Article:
Haley, Alexander Murray Palmer ("Alex")

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HALEY, Alexander Murray Palmer ("Alex")

(b. 11 August 1921 in Ithaca, New York; d. 10 February 1992 in Seattle, Washington), author who during the 1960s instituted the standard format for the Playboy magazine interview; his Playboy interview with the civil rights activist Malcolm X led to the publication of The Autobiography of Malcolm X (1965).

Haley was the oldest of three sons born to Simon Haley, a college professor, and Bertha (Palmer) Haley, a teacher. Six weeks after his birth his parents took him to Henning, Tennessee, to live with Bertha's parents, Will and Cynthia Palmer. Haley and his mother remained with the Palmers while Simon returned to Cornell University to complete his graduate studies in agriculture. Haley graduated from high school at the age of fifteen. He attended Elizabeth City Teachers College in North Carolina for two years (1937–1939). Instead of pursuing a career in education, however, he joined the U.S. Coast Guard in 1939. Approximately thirteen years after entering the Coast Guard he became the chief journalist of the service, editing the official Coast Guard publication, The Outpost. Haley developed his writing skills by writing love letters on behalf of fellow servicemen and creating adventure stories.

In 1941 Haley married Nannie Branch, with whom he had two children. They divorced in 1964. He married Juliette Collins later that year. They had one child and divorced in 1977. Haley married his third wife, Myra Lewis, in 1977. They were separated at the time of his death.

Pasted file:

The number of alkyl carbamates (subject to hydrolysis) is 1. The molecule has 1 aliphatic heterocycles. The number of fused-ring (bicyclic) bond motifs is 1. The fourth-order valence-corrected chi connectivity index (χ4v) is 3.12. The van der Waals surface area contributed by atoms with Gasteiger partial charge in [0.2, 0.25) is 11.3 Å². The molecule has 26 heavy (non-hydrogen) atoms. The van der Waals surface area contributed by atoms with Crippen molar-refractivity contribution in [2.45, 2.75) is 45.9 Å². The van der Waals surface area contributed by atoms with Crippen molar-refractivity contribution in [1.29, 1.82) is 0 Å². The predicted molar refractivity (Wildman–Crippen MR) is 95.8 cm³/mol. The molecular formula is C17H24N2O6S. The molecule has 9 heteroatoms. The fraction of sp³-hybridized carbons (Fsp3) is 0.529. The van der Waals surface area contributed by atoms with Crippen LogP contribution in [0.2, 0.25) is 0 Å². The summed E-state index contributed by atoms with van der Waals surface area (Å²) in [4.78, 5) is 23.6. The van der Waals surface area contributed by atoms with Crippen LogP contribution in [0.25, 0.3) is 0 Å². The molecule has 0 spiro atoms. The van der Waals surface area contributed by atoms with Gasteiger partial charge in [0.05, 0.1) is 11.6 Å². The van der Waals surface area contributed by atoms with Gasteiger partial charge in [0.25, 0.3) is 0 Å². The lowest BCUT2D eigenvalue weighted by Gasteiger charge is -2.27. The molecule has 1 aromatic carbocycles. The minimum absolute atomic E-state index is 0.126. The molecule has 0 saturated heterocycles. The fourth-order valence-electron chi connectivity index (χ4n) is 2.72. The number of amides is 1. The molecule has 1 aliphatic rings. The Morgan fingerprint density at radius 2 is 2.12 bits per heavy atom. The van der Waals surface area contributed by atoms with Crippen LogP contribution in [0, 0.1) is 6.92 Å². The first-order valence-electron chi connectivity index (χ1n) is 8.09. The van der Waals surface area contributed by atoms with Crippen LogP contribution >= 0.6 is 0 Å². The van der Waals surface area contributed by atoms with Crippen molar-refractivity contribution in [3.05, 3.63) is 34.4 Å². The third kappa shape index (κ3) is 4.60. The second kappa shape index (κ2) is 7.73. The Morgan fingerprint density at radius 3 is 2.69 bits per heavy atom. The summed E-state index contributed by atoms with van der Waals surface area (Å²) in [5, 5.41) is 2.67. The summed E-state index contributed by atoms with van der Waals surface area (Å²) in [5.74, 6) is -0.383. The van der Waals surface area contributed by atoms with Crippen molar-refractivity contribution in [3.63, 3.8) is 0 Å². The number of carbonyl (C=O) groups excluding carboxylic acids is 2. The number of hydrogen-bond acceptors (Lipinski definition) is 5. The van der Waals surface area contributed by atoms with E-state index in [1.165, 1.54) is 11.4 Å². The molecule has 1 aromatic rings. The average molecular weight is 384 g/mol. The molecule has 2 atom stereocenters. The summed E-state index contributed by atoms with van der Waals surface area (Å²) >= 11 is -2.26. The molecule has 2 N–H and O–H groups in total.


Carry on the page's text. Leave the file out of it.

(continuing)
In 1959 Haley retired from the military after twenty years of service. He became a freelance writer for Reader's Digest, New York Times Magazine, Harper's, and Atlantic. At Playboy he created and inaugurated the critically acclaimed Playboy interview, interviewing such notables as the Reverend Martin Luther King, Jr.; Melvin Belli; Johnny Carson; Miles Davis; George Lincoln Rockwell, the leader of the American Nazi Party; and a minister of the Nation of Islam, Malcolm X. Haley's Miles Davis interview established the now-standard format used for Playboy interviews.

The Malcolm X interview was published in 1963 and was a success. The extensive notes gathered in preparation for the interview and Malcolm's desire to tell his own story proved the right ingredients for a full-length autobiography. While others had requested to write Malcolm's biography, he agreed to collaborate with Haley. But cooperation was not easily developed. Both men had to work at finding a level of trust and move past their skepticism of one another. Haley eventually gained Malcolm's confidence but not without stipulation. Malcolm told Haley, "I don't completely trust anyone.… You I trust about twenty-five per cent." Haley worked two years, in daily sessions, some-times in New York and, on numerous occasions, while accompanying Malcolm on trips.

The Autobiography of Malcolm X (1965) depicts the life of one of the most controversial leaders of the 1960s. At one point Malcolm spoke venomously about his hatred of white people, yet later, after his trip to Mecca, he was strong enough to reconsider his position when he met white people who treated him as an equal. Haley states that Malcolm summarized his pilgrimage to Mecca as "eye-opening" and "mind-changing." Malcolm found it necessary to toss aside much of the religious dogma he had been taught by the Nation of Islam leader Elijah Muhammad.

Haley's vibrant yet sensitive writing style made it possible for readers to recognize Malcolm as an astute and courageous leader. Haley successfully captured Malcolm's tone and the sharpness of his intellect and wit. He was able to illuminate the many facets of Malcolm's character and yet maintain the dignity of his story. He wrote in the epilogue how Malcolm insisted "that nothing could be in the book's manuscript that he did not say, and nothing could be left out that he wanted to have in it." Haley assures us that the story is Malcolm's very own. He respectfully asked Malcolm for permission to write his own comments at the end of the book, and his request was granted.